In a structurally normal heart they are no concern. If you look on the internet you'll see conflicting information about palpitations during exercise, but I've seen both a really good cardiologist and electrophysiologist and both were of the opinion that palpitations are benign, and of no concern unless you have bad structural abnormalities to your heart.
I agree with the previous post, and comment further, just keep your heart rate under controll... if the palaps cause the heart to race, slow down.
I recall you are in fact a man with a chevy... I have a 2005 Colorado pickup that I purchased new. It is nothing special, just the basic truck, but it gets very little use, only 15,000 miles on it, so it is "cherry" and I feel like a "chevy man" (American) when I drive it. My other vehicles are Japanese, ouch.
In a normal heart, they are usually not of concern. They usually happen because we expect them and because we are nervous during exercise, fear of having heart failure, overloading the heart, dropping dead, getting a heart attack, you name it.
However, in the absence of anxiety symptoms, they (especially if they are PVCs) can be worth taking seriously. From your previous posts, I understand that you are having some cardiac problems (high blood pressure, did you also have LVH on echo?). So we can't automatically assume they are benign, though they most likely are.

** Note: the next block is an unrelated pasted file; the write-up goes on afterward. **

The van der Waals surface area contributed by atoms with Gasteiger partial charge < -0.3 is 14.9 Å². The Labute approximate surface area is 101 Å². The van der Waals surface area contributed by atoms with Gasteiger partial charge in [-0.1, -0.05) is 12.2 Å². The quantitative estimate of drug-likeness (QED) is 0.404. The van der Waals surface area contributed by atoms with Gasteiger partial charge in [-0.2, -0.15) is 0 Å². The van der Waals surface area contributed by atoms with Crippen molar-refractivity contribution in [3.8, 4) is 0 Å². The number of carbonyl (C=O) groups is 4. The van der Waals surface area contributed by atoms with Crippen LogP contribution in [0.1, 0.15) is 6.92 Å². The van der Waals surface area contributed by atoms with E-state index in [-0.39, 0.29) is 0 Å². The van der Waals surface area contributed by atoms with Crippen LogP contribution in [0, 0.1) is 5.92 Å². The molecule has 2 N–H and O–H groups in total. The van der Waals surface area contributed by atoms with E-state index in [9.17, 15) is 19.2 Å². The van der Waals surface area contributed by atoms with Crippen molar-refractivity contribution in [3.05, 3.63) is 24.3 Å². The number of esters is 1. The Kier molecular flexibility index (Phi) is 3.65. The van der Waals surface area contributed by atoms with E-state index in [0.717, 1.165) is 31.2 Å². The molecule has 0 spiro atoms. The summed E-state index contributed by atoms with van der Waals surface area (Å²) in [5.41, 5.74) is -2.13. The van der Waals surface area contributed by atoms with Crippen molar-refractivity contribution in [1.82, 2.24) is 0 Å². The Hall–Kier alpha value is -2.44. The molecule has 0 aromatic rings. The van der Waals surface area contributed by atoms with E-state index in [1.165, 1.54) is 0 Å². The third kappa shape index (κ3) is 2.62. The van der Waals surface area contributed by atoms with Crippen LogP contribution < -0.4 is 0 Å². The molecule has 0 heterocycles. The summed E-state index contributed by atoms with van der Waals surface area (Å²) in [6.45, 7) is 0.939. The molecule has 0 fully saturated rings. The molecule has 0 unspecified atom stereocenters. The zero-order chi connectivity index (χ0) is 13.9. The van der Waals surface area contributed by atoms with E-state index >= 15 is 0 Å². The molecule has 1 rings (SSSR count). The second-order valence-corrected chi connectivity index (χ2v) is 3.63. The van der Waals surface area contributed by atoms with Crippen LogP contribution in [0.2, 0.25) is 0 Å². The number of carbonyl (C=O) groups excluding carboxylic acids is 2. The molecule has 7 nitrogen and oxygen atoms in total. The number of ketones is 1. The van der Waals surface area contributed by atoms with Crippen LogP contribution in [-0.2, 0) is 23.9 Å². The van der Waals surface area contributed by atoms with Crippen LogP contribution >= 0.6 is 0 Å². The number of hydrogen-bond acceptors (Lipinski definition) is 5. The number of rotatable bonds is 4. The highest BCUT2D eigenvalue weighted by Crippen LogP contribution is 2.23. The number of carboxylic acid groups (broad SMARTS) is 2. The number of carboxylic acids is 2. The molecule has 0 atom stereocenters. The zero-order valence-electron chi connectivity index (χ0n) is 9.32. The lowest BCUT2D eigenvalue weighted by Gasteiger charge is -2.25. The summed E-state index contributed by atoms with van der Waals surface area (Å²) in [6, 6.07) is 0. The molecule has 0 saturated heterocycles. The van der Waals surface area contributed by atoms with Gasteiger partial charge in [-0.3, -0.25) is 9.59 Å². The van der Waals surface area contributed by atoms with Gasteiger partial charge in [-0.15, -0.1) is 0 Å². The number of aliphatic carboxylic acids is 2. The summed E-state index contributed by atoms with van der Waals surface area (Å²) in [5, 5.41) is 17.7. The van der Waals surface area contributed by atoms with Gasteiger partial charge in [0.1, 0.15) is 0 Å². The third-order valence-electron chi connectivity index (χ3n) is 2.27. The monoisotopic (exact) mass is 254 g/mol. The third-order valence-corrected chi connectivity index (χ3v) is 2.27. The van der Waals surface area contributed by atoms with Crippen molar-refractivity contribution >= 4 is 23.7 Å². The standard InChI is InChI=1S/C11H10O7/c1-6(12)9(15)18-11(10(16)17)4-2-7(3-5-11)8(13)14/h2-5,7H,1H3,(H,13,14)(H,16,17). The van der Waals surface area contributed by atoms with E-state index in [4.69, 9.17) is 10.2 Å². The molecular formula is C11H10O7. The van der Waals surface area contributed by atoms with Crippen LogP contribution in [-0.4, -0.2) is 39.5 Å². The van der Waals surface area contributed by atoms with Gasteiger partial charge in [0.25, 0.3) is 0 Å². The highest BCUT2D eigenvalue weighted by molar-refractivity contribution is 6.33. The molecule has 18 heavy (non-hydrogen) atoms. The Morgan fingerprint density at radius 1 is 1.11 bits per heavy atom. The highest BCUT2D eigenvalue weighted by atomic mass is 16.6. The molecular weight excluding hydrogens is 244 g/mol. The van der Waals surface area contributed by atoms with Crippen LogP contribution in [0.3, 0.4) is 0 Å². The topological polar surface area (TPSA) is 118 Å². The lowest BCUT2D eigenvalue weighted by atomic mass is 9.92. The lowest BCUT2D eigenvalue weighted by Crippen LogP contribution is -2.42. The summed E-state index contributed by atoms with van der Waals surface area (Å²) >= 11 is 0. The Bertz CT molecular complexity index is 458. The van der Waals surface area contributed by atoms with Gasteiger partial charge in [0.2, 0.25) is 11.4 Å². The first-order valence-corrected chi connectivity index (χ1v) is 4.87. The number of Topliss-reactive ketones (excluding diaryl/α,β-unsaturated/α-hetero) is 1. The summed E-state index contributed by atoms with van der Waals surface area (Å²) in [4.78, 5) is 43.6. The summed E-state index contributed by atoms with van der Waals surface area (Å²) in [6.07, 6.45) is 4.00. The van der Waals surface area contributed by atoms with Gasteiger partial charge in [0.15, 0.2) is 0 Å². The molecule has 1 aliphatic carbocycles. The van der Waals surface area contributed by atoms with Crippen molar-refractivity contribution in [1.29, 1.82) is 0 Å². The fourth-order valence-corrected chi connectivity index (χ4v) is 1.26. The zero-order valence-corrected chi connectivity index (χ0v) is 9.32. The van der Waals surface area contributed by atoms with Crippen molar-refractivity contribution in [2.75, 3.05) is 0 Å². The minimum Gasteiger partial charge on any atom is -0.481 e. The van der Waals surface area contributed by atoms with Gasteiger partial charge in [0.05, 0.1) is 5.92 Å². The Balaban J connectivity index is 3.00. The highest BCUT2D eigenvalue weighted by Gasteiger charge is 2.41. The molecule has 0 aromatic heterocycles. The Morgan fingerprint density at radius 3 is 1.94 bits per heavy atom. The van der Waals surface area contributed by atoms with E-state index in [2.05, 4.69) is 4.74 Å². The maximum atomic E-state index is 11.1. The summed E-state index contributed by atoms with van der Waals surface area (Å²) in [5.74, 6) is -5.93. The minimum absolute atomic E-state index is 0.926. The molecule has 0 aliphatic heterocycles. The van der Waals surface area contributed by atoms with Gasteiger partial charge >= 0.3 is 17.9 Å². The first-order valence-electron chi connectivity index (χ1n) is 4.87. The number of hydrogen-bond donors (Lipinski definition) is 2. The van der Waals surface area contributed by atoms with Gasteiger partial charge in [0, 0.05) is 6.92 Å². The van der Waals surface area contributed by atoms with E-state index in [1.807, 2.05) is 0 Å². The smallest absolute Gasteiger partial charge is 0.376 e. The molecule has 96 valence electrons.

You should mention this to your doctor and possibly ask for a stress test. Better safe than sorry.
The problem is, a larger heart muscle requires more blood supply, just like a larger engine requires more fuel and air supply. This can make you vulnerable to ischemia (lack of blood supply) which can provoke palpitations during exercise. But if so were the case, you would likely have chest pain during exercise as well. Most men do. Women, on the other hand, are more likely to have palpitations as only symptom of coronary artery disease.
Mild LVH is usually nothing to worry about. Best treatment is to keep blood pressure under control (as this often is the cause of LVH), if you do, your LVH will likely go back to normal.
It's amazing how similar the heart is to an engine. But the heart can remodellize to fit the environment (thicken walls to compensate for higher resistance or increase inner volume to compensate for more blood flow). Unfortunately, those changes (except the combination which happens with aerobic exercise) are inappropriate and actually harmful.
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